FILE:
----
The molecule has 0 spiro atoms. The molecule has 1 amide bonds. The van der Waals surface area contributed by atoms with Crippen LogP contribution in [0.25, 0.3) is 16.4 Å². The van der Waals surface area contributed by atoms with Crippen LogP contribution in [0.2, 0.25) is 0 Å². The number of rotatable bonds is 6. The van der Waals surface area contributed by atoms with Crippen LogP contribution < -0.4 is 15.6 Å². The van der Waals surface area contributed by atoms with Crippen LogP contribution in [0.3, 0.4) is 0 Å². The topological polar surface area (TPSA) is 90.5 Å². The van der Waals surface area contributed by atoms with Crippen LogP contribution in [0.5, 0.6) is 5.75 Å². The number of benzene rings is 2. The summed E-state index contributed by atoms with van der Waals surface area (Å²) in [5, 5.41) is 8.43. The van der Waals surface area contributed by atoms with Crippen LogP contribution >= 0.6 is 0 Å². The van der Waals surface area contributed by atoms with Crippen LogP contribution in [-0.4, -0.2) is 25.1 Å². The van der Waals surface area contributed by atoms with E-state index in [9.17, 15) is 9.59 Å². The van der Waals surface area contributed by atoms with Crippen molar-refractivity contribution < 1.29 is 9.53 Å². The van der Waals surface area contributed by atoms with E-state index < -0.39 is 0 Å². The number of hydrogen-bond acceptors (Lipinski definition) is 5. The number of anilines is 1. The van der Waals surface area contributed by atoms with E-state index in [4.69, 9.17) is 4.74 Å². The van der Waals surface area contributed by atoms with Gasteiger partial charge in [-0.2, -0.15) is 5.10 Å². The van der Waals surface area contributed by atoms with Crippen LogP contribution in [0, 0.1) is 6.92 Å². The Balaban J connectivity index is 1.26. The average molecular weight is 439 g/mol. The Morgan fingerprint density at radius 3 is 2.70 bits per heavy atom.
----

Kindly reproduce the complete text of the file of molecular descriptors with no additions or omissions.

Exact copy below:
The molecule has 0 spiro atoms. The molecule has 1 amide bonds. The van der Waals surface area contributed by atoms with Crippen LogP contribution in [0.25, 0.3) is 16.4 Å². The van der Waals surface area contributed by atoms with Crippen LogP contribution in [0.2, 0.25) is 0 Å². The number of rotatable bonds is 6. The van der Waals surface area contributed by atoms with Crippen LogP contribution < -0.4 is 15.6 Å². The van der Waals surface area contributed by atoms with Crippen LogP contribution in [0.3, 0.4) is 0 Å². The topological polar surface area (TPSA) is 90.5 Å². The van der Waals surface area contributed by atoms with Crippen LogP contribution in [0.5, 0.6) is 5.75 Å². The number of benzene rings is 2. The summed E-state index contributed by atoms with van der Waals surface area (Å²) in [5, 5.41) is 8.43. The van der Waals surface area contributed by atoms with Crippen LogP contribution >= 0.6 is 0 Å². The van der Waals surface area contributed by atoms with Crippen LogP contribution in [-0.4, -0.2) is 25.1 Å². The van der Waals surface area contributed by atoms with E-state index in [9.17, 15) is 9.59 Å². The van der Waals surface area contributed by atoms with Crippen molar-refractivity contribution < 1.29 is 9.53 Å². The van der Waals surface area contributed by atoms with E-state index < -0.39 is 0 Å². The number of hydrogen-bond acceptors (Lipinski definition) is 5. The number of anilines is 1. The van der Waals surface area contributed by atoms with E-state index in [4.69, 9.17) is 4.74 Å². The van der Waals surface area contributed by atoms with Gasteiger partial charge in [-0.2, -0.15) is 5.10 Å². The van der Waals surface area contributed by atoms with Crippen LogP contribution in [0, 0.1) is 6.92 Å². The Balaban J connectivity index is 1.26. The average molecular weight is 439 g/mol. The Morgan fingerprint density at radius 3 is 2.70 bits per heavy atom.